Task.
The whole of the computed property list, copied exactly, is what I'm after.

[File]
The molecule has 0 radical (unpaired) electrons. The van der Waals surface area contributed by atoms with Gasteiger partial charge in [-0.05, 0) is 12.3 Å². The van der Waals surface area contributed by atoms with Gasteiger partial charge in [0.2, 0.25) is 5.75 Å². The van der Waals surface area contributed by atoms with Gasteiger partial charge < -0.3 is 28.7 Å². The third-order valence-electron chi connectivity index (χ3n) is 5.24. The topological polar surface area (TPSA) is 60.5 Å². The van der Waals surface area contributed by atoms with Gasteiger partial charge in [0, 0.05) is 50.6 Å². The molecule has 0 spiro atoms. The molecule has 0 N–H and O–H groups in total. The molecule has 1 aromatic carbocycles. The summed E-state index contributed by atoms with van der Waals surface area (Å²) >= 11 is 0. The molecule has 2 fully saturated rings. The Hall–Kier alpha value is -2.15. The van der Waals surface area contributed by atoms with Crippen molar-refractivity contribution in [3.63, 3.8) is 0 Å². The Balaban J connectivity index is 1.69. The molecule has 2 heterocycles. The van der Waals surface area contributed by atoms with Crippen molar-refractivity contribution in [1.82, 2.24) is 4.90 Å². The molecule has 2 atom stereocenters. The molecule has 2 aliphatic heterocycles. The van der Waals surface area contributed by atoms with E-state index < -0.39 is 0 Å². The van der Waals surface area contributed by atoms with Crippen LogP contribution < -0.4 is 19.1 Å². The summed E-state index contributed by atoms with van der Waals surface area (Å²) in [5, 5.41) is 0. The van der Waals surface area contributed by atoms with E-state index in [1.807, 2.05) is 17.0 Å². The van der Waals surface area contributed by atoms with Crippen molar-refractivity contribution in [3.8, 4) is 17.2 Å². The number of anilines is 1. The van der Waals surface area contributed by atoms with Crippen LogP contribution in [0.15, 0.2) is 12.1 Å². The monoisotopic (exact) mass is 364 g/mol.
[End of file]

The molecule has 0 radical (unpaired) electrons. The van der Waals surface area contributed by atoms with Gasteiger partial charge in [-0.05, 0) is 12.3 Å². The van der Waals surface area contributed by atoms with Gasteiger partial charge in [0.2, 0.25) is 5.75 Å². The van der Waals surface area contributed by atoms with Gasteiger partial charge < -0.3 is 28.7 Å². The third-order valence-electron chi connectivity index (χ3n) is 5.24. The topological polar surface area (TPSA) is 60.5 Å². The van der Waals surface area contributed by atoms with Gasteiger partial charge in [0, 0.05) is 50.6 Å². The molecule has 0 spiro atoms. The molecule has 0 N–H and O–H groups in total. The molecule has 1 aromatic carbocycles. The summed E-state index contributed by atoms with van der Waals surface area (Å²) >= 11 is 0. The molecule has 2 fully saturated rings. The Hall–Kier alpha value is -2.15. The van der Waals surface area contributed by atoms with Crippen molar-refractivity contribution in [3.63, 3.8) is 0 Å². The Balaban J connectivity index is 1.69. The molecule has 2 heterocycles. The van der Waals surface area contributed by atoms with Crippen molar-refractivity contribution in [1.82, 2.24) is 4.90 Å². The molecule has 2 atom stereocenters. The molecule has 2 aliphatic heterocycles. The van der Waals surface area contributed by atoms with E-state index < -0.39 is 0 Å². The van der Waals surface area contributed by atoms with Crippen LogP contribution < -0.4 is 19.1 Å². The summed E-state index contributed by atoms with van der Waals surface area (Å²) in [5, 5.41) is 0. The van der Waals surface area contributed by atoms with E-state index in [1.807, 2.05) is 17.0 Å². The van der Waals surface area contributed by atoms with Crippen molar-refractivity contribution in [3.8, 4) is 17.2 Å². The number of anilines is 1. The van der Waals surface area contributed by atoms with Crippen LogP contribution in [0.15, 0.2) is 12.1 Å². The monoisotopic (exact) mass is 364 g/mol.